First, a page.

, sometimes slightly curved
, 5-angled, apices truncate
, faces equal, sometimes with ribs
between faces, each face with central, narrow, longitudinal
or furrow (not grooved
in S. virgata), otherwise smooth or bumpy to tuberculate
, usually glabrous (scaberulous in S. fluminea) ; pappi persistent
(or only widened bases
persistent after distal portions break
off) or falling, of 5-40, distinct
or basally connate
in groups, white to tan, wholly or distally plumose bristles in 1 series. x = 8.
Species 16: w North America, n Mexico.
Because all the species of Stephanomeria have not previously been examined at one time, the present treatment provides the first unified picture of their variability, ecologic specializations, and geographic distributions. The genus includes six annual species (all in the flora ) and ten perennial species (eight in the flora, one in the mountains of northern Baja California, and one known only from Guadalupe Island, Mexico).
Taxonomic distinctions among annual species of Stephanomeria did not become evident until their morphology and geographic distributions were correlated with their chromosome numbers and reproductive compatibilities (L. D. Gottlieb 1971, 1972). The same studies also provided an hypothesis that satisfactorily accounted for their variability. Studies showed that S. exigua and S. virgata differed for a relatively large number of characters and that other annual species originated from genetic segregates that were formed by hybridization, at both diploid and tetraploid levels, as well as directly from S. exigua.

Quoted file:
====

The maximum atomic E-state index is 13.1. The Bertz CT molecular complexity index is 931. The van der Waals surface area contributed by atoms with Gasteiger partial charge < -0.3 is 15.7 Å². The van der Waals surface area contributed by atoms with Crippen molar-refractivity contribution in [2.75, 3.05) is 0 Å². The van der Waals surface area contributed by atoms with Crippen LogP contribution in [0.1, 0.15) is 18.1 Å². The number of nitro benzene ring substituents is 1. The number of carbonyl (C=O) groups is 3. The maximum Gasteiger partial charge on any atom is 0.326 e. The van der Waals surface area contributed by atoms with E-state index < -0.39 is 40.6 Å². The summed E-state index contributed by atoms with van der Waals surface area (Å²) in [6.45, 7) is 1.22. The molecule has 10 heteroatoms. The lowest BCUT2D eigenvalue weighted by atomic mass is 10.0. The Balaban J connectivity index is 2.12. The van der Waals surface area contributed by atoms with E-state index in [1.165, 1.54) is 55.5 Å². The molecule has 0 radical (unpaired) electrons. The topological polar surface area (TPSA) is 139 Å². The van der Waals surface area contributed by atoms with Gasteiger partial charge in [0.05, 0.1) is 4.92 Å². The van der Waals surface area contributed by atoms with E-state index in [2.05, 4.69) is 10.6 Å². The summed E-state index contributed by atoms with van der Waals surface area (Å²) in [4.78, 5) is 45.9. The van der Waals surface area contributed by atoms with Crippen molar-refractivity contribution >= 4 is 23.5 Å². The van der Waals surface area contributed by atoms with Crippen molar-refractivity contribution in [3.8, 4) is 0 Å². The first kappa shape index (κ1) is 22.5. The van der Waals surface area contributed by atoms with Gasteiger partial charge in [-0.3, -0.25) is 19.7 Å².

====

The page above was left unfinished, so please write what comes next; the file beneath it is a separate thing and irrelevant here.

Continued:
Stephanomeria exigua has five subspecies; S. virgata has two. Within each species, the subspecies share numerous morphologic features as well as chromosomal karyotype . They are recognized as polytypic because reproductive compatibility between any pair of subspecies of S. exigua or between subspecies of S. virgata is substantially higher than is the compatibility between the two species. The two species appear to represent a fundamental phylogenetic divergence within annuals; nevertheless their different features are combined in different ways in S. elata and S. diegensis.